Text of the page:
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Money and power in academic publishing

Money and power in academic publishing

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Full text also available in the ACM Digital Library as PDF | HTML | Digital Edition

Tags: Computing / technology policy, Document types, Intellectual property

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"The dissemination of research results is an integral part of research and hence a crucial component for any scientific discipline." This is the first sentence of a report from the November 2012 Dagstuhl workshop on publication culture in computing research, organized by Moshe Vardi, editor-in-chief of Communications of the ACM, and Kurt Mehlhorn, director of the Max Planck Institute for Computer Science. Ensuring wide and timely access to research must be accompanied by processes to put them into context and assure validity and value, so that research is not only accessible but effectively drives scientific progress. In order to achieve this goal, we may need to augment the current publication model and perhaps even devise a novel one; a better understanding of the competing considerations is a necessary first step..

back to top  Pricing Knowledge, and Who's Who in Academic Publishing

In the past few years, support of open access has been gaining momentum in academic circles. Many even venture to refer to the year 2012 as the "Academic Spring," following an organized movement by academics opposing traditional practices of academic publication, and promoting free access to scientific research instead. Like many recent grassroots movements, online discussion played a key role in the organization; specifically, a turning point was Tim Gowers' January 2012 blog post titled "Elsevier–my part in its downfall." Gowers, a renowned mathematician and Fields Medalist (who also led the first Polymath Project—see "Mathematics for the Masses," XRDS Winter 2010), called for coordinated action in bringing down Elsevier prices, and breaking its sales strategy of bundling together different journal subscriptions—some essential and some that have become almost a joke among mathematicians.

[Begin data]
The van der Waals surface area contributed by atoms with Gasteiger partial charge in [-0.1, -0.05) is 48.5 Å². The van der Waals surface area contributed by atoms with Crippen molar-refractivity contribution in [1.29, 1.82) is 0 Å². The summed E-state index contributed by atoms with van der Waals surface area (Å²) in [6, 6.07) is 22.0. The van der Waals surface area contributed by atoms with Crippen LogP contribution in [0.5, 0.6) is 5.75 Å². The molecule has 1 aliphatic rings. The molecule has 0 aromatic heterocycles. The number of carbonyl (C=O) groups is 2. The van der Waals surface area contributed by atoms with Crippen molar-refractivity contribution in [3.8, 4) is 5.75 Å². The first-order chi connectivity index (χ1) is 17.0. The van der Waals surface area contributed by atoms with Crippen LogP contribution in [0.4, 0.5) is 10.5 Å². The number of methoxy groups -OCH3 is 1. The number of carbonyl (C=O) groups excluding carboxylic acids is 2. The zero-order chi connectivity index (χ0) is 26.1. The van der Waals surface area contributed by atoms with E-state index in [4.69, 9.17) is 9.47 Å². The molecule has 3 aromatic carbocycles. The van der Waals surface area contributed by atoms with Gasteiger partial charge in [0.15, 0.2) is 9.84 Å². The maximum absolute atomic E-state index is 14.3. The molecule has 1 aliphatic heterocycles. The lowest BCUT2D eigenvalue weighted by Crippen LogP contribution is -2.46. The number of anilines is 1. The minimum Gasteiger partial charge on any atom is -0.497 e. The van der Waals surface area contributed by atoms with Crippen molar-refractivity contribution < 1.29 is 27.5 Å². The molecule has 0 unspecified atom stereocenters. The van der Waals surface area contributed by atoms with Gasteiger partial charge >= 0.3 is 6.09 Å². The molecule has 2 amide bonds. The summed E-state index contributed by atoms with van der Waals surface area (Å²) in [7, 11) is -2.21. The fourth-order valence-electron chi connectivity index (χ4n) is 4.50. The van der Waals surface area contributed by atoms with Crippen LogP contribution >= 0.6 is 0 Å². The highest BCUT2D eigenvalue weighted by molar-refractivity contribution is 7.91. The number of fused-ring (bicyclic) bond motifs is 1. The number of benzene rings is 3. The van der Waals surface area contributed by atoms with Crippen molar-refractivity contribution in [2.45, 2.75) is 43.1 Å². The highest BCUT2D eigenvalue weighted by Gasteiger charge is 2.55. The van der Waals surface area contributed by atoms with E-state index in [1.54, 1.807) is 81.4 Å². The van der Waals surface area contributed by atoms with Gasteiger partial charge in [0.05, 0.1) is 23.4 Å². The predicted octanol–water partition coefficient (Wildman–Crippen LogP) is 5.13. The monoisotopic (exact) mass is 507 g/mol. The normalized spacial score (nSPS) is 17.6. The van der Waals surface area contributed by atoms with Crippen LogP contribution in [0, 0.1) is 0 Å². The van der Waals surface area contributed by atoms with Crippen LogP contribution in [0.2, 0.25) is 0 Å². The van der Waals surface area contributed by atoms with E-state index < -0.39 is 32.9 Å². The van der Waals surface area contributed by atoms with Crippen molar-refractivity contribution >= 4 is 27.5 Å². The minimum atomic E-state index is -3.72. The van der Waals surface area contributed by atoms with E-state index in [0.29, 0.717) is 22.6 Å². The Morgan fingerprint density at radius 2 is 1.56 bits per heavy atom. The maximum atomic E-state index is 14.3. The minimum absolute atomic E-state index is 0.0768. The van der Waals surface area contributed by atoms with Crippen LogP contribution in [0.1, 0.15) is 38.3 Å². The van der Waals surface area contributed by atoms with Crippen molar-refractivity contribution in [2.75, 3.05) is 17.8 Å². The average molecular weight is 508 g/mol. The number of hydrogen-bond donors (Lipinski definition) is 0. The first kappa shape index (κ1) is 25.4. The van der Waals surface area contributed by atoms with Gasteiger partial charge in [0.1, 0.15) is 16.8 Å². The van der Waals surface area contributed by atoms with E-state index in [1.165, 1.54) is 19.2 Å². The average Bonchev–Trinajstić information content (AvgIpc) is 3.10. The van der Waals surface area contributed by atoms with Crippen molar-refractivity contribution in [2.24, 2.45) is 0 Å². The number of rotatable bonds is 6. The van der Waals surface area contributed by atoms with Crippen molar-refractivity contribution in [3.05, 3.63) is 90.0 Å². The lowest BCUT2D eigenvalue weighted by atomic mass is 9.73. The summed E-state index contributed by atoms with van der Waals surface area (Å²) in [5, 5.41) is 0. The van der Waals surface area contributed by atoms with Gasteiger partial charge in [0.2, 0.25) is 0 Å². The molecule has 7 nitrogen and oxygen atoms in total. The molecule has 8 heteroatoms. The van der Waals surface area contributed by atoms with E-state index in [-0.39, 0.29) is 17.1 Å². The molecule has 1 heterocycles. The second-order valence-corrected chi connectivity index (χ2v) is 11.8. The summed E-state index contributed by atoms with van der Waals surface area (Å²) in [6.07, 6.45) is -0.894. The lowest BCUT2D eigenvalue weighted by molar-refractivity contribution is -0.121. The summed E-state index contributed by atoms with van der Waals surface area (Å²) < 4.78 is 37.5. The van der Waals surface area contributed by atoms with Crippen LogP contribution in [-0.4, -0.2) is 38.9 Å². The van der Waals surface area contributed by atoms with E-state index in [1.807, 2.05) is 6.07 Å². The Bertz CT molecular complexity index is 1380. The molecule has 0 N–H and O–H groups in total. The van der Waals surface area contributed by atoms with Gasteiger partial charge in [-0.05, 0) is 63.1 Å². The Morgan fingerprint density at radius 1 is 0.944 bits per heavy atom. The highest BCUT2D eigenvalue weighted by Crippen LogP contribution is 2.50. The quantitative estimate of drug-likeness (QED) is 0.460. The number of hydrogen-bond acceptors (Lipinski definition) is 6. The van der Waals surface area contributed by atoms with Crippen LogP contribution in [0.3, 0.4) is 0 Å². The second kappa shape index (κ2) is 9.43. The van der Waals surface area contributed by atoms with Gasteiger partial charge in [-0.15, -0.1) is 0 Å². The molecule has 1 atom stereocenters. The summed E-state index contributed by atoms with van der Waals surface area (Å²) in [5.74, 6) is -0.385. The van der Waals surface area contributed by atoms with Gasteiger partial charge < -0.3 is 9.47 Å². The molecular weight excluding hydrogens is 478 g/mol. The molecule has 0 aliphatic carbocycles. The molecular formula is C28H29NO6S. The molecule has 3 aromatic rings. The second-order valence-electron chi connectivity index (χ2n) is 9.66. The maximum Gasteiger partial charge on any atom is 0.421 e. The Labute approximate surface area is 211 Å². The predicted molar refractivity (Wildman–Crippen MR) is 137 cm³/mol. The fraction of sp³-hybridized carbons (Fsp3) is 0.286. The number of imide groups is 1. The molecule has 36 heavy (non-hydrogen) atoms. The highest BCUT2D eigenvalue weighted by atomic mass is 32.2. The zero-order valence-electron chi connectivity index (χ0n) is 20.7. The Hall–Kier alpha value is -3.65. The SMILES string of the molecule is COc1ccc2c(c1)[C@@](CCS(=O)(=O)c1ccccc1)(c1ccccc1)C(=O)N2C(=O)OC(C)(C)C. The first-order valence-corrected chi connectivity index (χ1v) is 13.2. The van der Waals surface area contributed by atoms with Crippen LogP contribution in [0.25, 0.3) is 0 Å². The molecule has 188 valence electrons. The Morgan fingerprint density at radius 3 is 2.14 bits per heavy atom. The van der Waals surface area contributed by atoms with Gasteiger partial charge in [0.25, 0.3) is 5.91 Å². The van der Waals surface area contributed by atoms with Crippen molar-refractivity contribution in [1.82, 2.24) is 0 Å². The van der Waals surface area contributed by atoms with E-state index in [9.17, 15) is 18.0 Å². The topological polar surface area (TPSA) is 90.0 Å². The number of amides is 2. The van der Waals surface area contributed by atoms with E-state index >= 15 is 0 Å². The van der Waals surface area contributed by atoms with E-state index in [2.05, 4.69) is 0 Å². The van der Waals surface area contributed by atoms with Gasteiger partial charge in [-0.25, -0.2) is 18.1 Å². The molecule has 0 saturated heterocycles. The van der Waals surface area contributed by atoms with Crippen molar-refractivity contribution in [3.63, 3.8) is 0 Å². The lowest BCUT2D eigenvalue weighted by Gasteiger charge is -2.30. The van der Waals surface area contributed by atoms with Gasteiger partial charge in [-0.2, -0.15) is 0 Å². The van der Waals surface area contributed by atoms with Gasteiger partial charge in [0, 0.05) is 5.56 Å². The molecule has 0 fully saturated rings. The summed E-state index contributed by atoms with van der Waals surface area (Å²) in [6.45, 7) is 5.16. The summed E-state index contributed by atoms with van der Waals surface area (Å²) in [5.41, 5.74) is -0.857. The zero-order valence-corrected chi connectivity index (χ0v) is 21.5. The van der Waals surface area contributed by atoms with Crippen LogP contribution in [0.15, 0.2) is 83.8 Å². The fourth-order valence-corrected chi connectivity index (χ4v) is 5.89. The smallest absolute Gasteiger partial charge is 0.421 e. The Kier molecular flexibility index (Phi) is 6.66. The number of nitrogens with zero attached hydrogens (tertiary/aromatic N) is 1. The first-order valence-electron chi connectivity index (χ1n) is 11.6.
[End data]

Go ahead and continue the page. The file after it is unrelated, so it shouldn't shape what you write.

The focus on pricing methods highlights the fact that scientific publishing, despite being intertwined with ideals such as freedom of information and collegiality among academic peers, is ultimately an economic system. In his post, Gowers analyzed the different players in this system besides the publishers themselves: First, libraries are the buyers who pay publishers for access. As Gowers explained, there is a coordination problem among libraries, which makes them the "weak" side of the market, and enables publishers with a monopoly over indispensable scientific publications to charge very high prices. Second, are the editorial boards of scientific journals. Identifying the most promising research results is no less important than producing them, and can only be achieved by experts in the field. Editorial boards lead the process of ranking and editing research papers, and in the computing world this is usually a voluntary service (which is nevertheless rewarded by increased influence and stature). Third, are authors and reviewers/referees; many of our readers may have first-hand experience in fulfilling these roles.

Among the different players, Gowers addressed the latter, calling for a "bottom-up approach": Refuse to publish your own work in an Elsevier journal and to referee others' papers. A subsequent petition called "The Cost of Knowledge" to boycott Elsevier was signed by more than 10,000 researchers (interestingly, other commercial publishers such as Springer were not boycotted). This January, Gowers and fellow leaders of The Cost of Knowledge initiative reported on the status of the boycott, one year later. While many goals were achieved—such as open access to back issues, explicit permission by Elsevier to put preprints on personal websites, and raising general awareness to concerns about academic publishing—Elsevier's pricing has not changed substantially, and so the boycott continues.

back to top  The Power of Aggregation